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Overtraining, Exercise, and Adrenal Insufficiency | OMICS International | Abstract
ISSN: 2165-7025

Journal of Novel Physiotherapies
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Review Article

Overtraining, Exercise, and Adrenal Insufficiency

Brooks KA* and Carter JG
Department of Kinesiology, Texas A&M University, USA
Corresponding Author : Brooks KA
Department of Kinesiology
Texas A&M University, USA
Tel: 361-825-2670
E-mail: [email protected]
Received February 01, 2013; Accepted February 13, 2013; Published February 16, 2013
Citation: Brooks KA, Carter JG (2013) Overtraining, Exercise, and Adrenal Insufficiency. J Nov Physiother 3:125. doi:J Nov Physiother 2012, 3:125
Copyright: © 2013 Brooks KA, et al. This is an open-access article distributed under the terms of the Creative Commons Attribution License, which permits unrestricted use, distribution, and reproduction in any medium, provided the original author and source are credited.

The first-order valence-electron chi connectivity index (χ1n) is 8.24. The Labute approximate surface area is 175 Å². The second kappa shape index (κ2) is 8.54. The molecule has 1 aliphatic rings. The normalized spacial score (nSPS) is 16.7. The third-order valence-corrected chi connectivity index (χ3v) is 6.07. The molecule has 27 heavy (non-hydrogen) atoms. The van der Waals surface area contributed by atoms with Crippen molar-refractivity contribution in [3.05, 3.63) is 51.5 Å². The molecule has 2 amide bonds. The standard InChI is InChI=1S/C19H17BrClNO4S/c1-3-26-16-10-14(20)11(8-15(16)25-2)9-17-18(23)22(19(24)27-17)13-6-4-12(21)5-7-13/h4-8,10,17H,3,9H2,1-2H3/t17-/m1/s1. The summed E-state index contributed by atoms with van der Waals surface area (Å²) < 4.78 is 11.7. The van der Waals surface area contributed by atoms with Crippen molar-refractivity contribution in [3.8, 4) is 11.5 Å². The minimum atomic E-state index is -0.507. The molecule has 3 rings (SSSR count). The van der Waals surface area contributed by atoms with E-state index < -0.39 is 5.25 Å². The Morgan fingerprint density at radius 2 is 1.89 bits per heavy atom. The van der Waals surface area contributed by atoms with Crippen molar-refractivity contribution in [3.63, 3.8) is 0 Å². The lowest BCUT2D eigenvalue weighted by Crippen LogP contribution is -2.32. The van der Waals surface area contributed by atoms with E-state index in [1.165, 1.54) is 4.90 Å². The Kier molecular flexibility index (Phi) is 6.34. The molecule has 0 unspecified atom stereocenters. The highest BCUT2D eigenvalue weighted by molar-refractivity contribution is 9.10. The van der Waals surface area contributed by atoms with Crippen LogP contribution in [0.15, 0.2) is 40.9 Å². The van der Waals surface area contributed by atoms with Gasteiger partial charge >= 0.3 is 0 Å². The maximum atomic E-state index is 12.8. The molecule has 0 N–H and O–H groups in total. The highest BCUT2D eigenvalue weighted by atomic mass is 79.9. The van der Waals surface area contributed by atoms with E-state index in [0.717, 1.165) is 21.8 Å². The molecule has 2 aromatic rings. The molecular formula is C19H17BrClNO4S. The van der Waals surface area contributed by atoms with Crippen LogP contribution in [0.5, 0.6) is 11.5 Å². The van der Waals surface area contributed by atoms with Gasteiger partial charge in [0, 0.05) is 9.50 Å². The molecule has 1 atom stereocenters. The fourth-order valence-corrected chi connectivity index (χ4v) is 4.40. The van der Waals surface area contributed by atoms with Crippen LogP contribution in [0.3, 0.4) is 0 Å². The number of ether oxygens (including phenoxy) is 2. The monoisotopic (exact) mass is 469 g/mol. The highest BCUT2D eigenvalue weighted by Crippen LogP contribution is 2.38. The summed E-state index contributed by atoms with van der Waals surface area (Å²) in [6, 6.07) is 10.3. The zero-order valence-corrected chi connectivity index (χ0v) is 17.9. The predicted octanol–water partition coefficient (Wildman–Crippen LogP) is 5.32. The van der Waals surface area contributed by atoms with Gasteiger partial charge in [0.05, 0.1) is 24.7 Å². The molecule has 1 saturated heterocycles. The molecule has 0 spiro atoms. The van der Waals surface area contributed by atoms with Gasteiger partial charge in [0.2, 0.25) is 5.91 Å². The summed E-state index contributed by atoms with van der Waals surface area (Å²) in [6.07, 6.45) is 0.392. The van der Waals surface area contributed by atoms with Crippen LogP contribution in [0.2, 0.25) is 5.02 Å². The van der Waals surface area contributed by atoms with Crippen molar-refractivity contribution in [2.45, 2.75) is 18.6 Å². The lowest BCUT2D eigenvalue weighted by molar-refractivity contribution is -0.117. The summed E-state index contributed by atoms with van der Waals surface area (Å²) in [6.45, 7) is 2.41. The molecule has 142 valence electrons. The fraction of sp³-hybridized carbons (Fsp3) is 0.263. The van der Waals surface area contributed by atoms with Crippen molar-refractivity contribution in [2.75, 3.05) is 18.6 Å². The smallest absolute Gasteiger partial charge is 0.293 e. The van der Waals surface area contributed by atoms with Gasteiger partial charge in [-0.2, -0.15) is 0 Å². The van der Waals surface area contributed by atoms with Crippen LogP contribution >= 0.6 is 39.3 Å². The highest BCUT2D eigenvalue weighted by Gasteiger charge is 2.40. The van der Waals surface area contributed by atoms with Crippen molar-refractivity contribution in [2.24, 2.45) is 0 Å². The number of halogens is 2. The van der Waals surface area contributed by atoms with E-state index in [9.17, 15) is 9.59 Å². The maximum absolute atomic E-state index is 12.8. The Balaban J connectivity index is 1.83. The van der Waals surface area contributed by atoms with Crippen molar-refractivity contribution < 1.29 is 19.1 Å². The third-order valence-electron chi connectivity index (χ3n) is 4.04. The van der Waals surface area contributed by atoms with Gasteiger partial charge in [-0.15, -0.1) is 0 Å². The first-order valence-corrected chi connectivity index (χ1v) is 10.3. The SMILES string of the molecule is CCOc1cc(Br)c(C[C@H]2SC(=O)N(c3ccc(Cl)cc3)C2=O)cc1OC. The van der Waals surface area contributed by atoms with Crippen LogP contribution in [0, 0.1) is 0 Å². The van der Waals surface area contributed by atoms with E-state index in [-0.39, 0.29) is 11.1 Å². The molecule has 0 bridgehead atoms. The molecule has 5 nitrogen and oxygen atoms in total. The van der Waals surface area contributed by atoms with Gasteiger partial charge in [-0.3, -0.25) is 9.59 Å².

Running, or any aerobic training in moderation, has a positive effect on health. There is a point of diminishing returns, where chronic stress from overtraining, which is common in runners, may be linked to problems in the adrenal gland. Overtraining Syndrome (OS) has been linked with adrenal insufficiency. There is a direct link between stress and the adrenal glands, and the physical stress of overtraining may cause the hormones produced in these glands to become depleted. Overtraining Syndrome (OS) has been described as chronic fatigue, burnout and staleness, where an imbalance between training/competition, versus recovery occurs. Training alone is seldom the primary cause. In most cases, the total amount of stress on the athlete exceeds their capacity to cope. A triggering stressful event, along with the chronic overtraining, pushes the athlete to start developing symptoms of overtraining syndrome, which is far worse than classic overtraining. Overtraining can be a part of healthy training, if only done for a short period of time. Chronic overtraining is what leads to serious health problems, including adrenal insufficiency. Severe overtraining over an extended period can result in adrenal depletion. An Addison-Type overtraining syndrome, where the adrenal glands are no longer able to maintain proper hormone levels and athletic performance is severely compromised has been described by researchers. The purpose of this review is to describe the relationship between overtraining, chronic fatigue, and adrenal insufficiency and to address the overlap in these conditions, as well as examine critical research on the relationship between the dysfunction of the adrenal axis in over trained and stressed athletes